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Missing out on a great discovery


Who understood genetic theory?
John Maynard Smith Scientist
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[Q] [RA] Fisher, at the beginning of the Genetical Theory [of Natural Selection], discusses how Darwin was closer to it than one might have thought. He was definitely on to the idea that sex was inherited in an all or none way, so he... he probably wouldn't have needed much prompting from Mendel.

No. Curiously enough, his cousin, Francis Galton, was awful close too, and clearly Weismann was very close. Weismann almost reinvented Mendel's Laws a priori, actually, if only he'd been prepared to believe the world was a bit simpler than he did, he'd have got Mendel's Laws a priori with no experiments at all - but he didn't quite.

[Q] Fisher thought they ought to have been invented a priori.

Well, they very nearly were. Weismann gets the whole thing, he says... he talks about Ids, not genes, he gets the whole thing, except that he cannot believe the world is so simple that there's just one copy of each gene in the gamete and two in the zygote. And he does it, I can't remember, for a hexadecaploid, something with 16 copies of every gene. And, of course, the thing becomes horrendously complicated. If only he'd said, the simple way is to have one copy each, he'd have got Mendel's Laws. Sad, really. But I think, obviously, the fact that Haldane understood something and taught his student, doesn't mean to say that everybody at that time did. But I didn't see any signs of incomprehension. I mean, there were people around who were in the old morphological trap who didn't actually see this was interesting. You know, that's always the way. And there were fights about grants and editorships and all that sort of... the sociological stuff, but there was no intellectual difficulty.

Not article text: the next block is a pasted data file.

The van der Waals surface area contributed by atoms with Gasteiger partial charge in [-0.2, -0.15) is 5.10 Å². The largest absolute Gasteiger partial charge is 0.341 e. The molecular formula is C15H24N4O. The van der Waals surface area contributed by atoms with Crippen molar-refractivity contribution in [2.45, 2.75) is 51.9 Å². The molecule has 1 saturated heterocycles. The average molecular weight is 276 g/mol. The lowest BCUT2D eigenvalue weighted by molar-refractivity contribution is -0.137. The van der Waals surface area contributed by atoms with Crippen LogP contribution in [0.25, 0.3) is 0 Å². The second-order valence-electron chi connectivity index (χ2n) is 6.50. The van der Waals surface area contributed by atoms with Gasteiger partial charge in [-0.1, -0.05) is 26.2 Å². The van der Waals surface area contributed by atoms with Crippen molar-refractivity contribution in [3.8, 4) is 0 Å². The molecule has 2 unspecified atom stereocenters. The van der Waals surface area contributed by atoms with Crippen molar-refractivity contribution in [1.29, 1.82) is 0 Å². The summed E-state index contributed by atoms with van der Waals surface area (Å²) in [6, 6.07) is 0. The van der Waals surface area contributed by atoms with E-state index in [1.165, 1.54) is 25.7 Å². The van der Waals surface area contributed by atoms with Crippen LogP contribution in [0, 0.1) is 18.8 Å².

The late British biologist John Maynard Smith (1920-2004) is famous for applying game theory to the study of natural selection. At Eton College, inspired by the work of old Etonian JBS Haldane, Maynard Smith developed an interest in Darwinian evolutionary theory and mathematics. Then he entered University College London (UCL) to study fruit fly genetics under Haldane. In 1973 Maynard Smith formalised a central concept in game theory called the evolutionarily stable strategy (ESS). His ideas, presented in books such as 'Evolution and the Theory of Games', were enormously influential and led to a more rigorous scientific analysis and understanding of interactions between living things.

Listeners: Richard Dawkins

Richard Dawkins was educated at Oxford University and has taught zoology at the universities of California and Oxford. He is a fellow of New College, Oxford and the Charles Simonyi Professor of the Public Understanding of Science at Oxford University. Dawkins is one of the leading thinkers in modern evolutionary biology. He is also one of the best read and most popular writers on the subject: his books about evolution and science include "The Selfish Gene", "The Extended Phenotype", "The Blind Watchmaker", "River Out of Eden", "Climbing Mount Improbable", and most recently, "Unweaving the Rainbow".

Tags: RA Fisher, Charles Darwin, Gregor Mendel, Francis Galton, Charles Weismann

Duration: 1 minute, 45 seconds

Date story recorded: April 1997

Date story went live: 24 January 2008